Summer on the road

The summer is winding down. Ten more days until the new school year begins. It has been nearly three months now since I sat watching my little boy “graduate” from kindergarten back in May. That’s one quarter of a year ago. It’s amazing how fast it has gone.

I was thinking about what summer was like when I was Sean’s age. A typical summer would usually include an annual drive to visit my grandparents. This might not sound like anything out of the ordinary but going to visit my grandparents meant packing up our station wagon and driving over 2200 miles from southern Arizona to Detroit, MI. I can recall doing this at least three times as a young child.

When I was about ten years old, my grandparents moved to Arizona and we no longer had to make the long drive to Michigan for the summer. Nope…that long trip to Michigan came to an end. Instead, we started making annual drives from Arizona over to the east coast of Florida to visit close family friends and the ocean. If recently occurred to me that had we gotten in the car and turned left we actually could have reached the ocean quicker by going to the neighboring state of California. But, we never did that.

Summer in my family would not have been summer unless we were in the car and driving somewhere. My dad loved to drive. He still does. He was never much into sightseeing though. Five minute bathroom breaks at a rest area every couple hundred miles was my dad’s equivalent to “stopping and smelling the roses”. The up side to this kind of sightseeing was that our road trips across the good ol’ USA never took more than three days.

My most memorable car ride to Michigan was the year my parents decided to not only pack me and my two older brothers in the car but also our two big dogs and my brother’s gerbil, Sherlock Holmes. The dogs rode in the station wagon behind the back seat, the only place they would fit. Both dogs would situate themselves so they could rest their panting mouths on the back of our seat. I can still picture and practically feel the drips of doggy slobber as it slowly rolled down the seat and came to rest on the back of my shoulder.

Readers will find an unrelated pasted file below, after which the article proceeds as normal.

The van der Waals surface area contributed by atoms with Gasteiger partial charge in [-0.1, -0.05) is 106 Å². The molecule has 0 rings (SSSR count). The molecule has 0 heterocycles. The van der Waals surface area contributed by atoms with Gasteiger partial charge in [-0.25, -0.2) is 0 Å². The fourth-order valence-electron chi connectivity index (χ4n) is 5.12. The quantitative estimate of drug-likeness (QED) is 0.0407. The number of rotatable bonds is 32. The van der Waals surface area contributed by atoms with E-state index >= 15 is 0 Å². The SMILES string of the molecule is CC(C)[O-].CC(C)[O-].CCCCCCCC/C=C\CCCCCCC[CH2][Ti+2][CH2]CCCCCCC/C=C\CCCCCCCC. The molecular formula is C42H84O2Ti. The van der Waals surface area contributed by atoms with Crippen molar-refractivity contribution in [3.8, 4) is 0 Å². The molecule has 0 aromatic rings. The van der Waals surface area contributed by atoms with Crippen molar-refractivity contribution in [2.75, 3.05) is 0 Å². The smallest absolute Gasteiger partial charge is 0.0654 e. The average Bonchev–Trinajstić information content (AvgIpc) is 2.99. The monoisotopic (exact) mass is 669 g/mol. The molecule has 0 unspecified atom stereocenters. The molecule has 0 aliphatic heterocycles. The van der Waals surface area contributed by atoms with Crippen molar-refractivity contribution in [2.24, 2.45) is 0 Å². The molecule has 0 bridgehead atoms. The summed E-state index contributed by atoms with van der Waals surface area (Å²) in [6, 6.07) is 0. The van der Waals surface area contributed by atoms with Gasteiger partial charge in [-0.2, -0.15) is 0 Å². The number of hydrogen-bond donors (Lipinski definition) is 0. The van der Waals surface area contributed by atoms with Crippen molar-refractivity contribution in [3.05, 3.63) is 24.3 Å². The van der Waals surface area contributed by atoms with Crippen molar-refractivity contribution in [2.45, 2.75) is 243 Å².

It amazes me that my parents survived these long summer trips with their sanity still somewhat intact. And they accomplished it without the use of electronic devices to entertain us kids. Except for the CB radio my dad had that I was occasionally allowed to sing into, (I can recall one rendition of Don’t it Make My Brown Eyes Blue by Crystal Gayle) we had no portal DVD players, no Ninetendo DS, and no I-Pods. Instead, we played things like “let’s count all the red cars as they go by” or “let’s see if we can find all the letters in the alphabet on the billboards”. I remember my siblings and I taking our socks off and putting on a puppet show in the rear window of our station wagon, entertaining the travelers behind us. Apparently, from what I’ve been told, I even learned to walk one summer in the back of our station wagon as we crossed the country. Yes, we spent many hours in a car on our vacations and it was before the mandatory seat belt law.

Time after time, mile after mile, year after year, my family managed to survive and even enjoy these long trips across the country. The only member of our family that had a hard time adjusting was Sherlock Holmes. Sherlock’s first trip to Michigan ended up being his only trip to Michigan. Shortly after arriving at my grandparent’s house, the stress of being locked in a car for three days with five humans and two canines proved to be a little too much for our little detective.

R.I.P. Sherlock

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